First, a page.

When the Allegwe and the Seneca peoples lived in French Creek Valley, it was thickly forested with beech, red oak, American chestnuts, cherry, ashes, pine and hemlocks. For the European settlers, the land was to be tamed and cleared for farming, making lumbering a major economic enterprise. The original five acres donated for Allegheny College on Mt. Hope commanded an excellent view of the Cussewago and French Creek, but the campus itself was barren. Thus, in the early years, suitable native trees were “planted for ornament,” and individual trees are remembered in campus lore: the Bentley Sycamore, the Lyre Elm, the Circle of Pines, and the Seven Sisters.
An inscription on the college seal reflects the idea that the college was a cultivated oasis in the wilderness: “the desert shall rejoice and blossom as the rose” (Is. 35:1). In the 1910s, donors Frank A. Arter and Sarah Cochran contributed hundreds of trees for mass plantings, such as the 200 original rhododendrons for the Ravine. President William H. Crawford assisted by faculty biologist Chester Darling worked to acquire new species and rarer specimens for display. In the 1930s President William R. Tolley and Trustee Andrew Wells Robertson continued the commitment to create an idyllic natural environment for learning, with the Alumni Gardens in 1937-38, and the expansion of the campus with Eberhardt (now Robertson Field) and the Bousson Environmental Research Reserve. Due to this thoughtful cultivation of a variety of plants, the college campus today meets all the requirements to be recognized as an arboretum by the Commonwealth of Pennsylvania.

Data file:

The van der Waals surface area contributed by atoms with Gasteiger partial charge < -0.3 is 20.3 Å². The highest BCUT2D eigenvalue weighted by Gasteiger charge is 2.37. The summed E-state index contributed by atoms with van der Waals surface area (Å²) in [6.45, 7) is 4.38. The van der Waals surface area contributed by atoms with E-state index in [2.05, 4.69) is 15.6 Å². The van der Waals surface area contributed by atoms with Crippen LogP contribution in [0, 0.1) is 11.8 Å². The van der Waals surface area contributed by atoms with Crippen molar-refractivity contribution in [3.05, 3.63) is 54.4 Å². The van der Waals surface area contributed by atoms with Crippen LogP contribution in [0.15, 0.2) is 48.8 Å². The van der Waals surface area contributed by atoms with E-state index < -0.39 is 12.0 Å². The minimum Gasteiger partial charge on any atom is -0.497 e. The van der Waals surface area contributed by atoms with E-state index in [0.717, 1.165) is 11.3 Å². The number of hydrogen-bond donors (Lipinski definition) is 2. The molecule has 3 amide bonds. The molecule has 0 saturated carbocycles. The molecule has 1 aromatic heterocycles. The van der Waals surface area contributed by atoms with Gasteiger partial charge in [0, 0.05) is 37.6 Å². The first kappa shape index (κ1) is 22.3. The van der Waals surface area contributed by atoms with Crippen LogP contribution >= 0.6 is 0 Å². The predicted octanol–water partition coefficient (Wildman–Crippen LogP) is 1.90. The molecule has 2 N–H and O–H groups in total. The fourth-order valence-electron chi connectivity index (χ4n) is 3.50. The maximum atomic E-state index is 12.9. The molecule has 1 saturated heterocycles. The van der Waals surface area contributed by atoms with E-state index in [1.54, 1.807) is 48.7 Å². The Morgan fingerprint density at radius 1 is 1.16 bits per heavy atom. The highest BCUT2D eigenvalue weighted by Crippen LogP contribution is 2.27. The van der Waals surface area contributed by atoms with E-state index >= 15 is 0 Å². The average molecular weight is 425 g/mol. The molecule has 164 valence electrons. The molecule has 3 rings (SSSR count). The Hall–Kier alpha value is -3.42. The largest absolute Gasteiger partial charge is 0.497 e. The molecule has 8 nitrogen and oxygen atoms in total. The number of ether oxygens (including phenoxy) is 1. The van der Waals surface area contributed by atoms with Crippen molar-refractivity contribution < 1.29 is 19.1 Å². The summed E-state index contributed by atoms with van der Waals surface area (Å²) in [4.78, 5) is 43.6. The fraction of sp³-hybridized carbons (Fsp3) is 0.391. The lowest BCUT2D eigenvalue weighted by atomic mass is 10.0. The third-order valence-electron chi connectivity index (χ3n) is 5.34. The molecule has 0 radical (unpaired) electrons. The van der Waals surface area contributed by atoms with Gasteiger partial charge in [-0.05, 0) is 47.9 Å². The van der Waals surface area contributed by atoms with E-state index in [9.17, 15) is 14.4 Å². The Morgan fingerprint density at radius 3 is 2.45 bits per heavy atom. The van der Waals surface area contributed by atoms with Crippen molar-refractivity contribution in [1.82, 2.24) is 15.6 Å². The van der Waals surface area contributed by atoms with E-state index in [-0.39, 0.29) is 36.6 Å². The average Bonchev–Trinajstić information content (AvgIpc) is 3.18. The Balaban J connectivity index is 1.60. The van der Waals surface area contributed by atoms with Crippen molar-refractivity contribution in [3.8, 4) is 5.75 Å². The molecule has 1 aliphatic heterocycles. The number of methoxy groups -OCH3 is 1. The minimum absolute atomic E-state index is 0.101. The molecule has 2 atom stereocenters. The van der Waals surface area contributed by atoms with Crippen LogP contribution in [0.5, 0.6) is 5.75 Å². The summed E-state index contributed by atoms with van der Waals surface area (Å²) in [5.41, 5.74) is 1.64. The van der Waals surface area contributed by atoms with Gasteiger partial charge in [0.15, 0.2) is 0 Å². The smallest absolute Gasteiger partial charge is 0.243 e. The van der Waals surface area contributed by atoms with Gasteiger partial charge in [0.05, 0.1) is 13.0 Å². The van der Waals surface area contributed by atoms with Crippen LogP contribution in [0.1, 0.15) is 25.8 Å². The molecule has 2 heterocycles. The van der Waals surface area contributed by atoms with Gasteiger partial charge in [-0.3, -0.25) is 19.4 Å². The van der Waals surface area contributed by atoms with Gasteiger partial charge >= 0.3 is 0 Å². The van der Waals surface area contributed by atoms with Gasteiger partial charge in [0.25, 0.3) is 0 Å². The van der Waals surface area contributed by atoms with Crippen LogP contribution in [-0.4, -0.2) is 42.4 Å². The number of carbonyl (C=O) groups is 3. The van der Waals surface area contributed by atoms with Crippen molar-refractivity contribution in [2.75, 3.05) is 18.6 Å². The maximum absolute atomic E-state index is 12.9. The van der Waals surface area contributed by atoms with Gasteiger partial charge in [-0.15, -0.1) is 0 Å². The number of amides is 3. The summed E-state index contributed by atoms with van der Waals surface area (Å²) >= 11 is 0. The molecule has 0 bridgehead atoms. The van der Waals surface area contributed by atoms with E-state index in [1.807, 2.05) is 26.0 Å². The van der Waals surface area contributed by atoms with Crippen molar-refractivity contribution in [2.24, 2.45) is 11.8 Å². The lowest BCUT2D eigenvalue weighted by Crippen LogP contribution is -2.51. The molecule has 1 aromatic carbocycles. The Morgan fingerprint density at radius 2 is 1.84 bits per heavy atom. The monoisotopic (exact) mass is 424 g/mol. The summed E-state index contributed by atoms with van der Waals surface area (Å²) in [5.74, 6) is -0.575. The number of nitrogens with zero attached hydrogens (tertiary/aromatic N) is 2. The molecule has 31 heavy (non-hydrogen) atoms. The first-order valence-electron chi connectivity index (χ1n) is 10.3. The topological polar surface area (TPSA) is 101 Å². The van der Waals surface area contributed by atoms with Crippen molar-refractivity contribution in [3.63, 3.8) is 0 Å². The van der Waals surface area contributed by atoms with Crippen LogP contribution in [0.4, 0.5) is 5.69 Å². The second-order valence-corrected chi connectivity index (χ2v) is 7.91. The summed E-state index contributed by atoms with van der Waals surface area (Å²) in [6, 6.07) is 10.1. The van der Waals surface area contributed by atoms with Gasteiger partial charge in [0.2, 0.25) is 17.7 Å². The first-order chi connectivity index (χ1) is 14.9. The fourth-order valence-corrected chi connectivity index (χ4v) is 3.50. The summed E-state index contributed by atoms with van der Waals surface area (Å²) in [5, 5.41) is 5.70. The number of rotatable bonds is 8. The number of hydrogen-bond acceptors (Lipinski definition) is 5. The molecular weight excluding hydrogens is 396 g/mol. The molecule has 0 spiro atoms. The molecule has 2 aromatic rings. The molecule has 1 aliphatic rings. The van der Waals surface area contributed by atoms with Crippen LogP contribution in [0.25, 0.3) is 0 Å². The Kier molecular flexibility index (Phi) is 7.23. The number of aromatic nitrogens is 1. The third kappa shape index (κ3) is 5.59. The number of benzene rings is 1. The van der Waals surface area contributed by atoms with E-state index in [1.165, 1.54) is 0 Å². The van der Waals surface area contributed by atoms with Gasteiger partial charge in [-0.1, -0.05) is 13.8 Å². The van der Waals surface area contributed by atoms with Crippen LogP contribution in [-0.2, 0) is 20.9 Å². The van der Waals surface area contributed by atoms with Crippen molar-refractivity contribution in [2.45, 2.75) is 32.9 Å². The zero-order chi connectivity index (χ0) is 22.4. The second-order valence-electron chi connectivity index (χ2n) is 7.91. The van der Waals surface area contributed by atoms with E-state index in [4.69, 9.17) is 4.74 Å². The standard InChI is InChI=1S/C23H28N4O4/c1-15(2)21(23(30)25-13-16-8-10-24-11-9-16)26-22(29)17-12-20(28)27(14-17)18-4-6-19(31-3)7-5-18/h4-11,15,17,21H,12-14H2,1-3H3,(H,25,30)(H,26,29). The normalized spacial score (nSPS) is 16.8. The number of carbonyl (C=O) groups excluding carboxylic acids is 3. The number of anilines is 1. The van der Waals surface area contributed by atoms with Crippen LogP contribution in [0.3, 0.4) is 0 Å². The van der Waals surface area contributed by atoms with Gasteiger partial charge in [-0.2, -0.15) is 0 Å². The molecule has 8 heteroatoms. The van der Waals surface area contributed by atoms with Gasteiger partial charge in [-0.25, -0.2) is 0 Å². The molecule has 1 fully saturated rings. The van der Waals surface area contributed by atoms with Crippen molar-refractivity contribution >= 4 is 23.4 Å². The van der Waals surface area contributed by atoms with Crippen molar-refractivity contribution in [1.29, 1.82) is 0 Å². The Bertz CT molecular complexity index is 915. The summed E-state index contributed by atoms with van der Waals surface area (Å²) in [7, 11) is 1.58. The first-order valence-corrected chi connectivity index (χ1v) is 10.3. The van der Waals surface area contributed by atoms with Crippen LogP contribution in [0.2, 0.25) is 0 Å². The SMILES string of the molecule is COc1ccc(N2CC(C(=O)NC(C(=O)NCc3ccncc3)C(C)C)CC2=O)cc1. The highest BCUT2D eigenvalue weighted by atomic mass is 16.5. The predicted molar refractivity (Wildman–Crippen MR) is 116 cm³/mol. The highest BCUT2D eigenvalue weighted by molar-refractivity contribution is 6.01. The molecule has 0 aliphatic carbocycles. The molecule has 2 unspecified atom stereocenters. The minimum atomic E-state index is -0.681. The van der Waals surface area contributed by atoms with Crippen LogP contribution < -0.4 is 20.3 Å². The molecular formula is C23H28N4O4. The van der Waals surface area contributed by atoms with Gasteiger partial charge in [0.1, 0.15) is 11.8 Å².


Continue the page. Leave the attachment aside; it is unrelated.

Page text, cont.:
With the rise of the ecology movement and the development of an environmental science program, 21st-century Allegheny College pursues sustainability as an integral part of its mission. The commitment is evident in LEED® certified buildings like the North Village residential project, the environmental art in Carr Hall, the (Leadership in Energy and Environmental Design)rooftop garden of the Vukovich Center, or the Climate Action Plan to achieve climate neutrality by the year 2020. But political and economic challenges to sustainability are evident in the recent controversy over a proposal for hydraulic fracturing in the Bousson Reserve. The campus landscape remains a place to be cherished, as alumni sing in the alma mater:
“Warm rests the sun, so soft on wall and vine;
No air in all the world can equal thine,
Again we flame our torches at thy shrine,
O, Alma Mater, Beatissima.”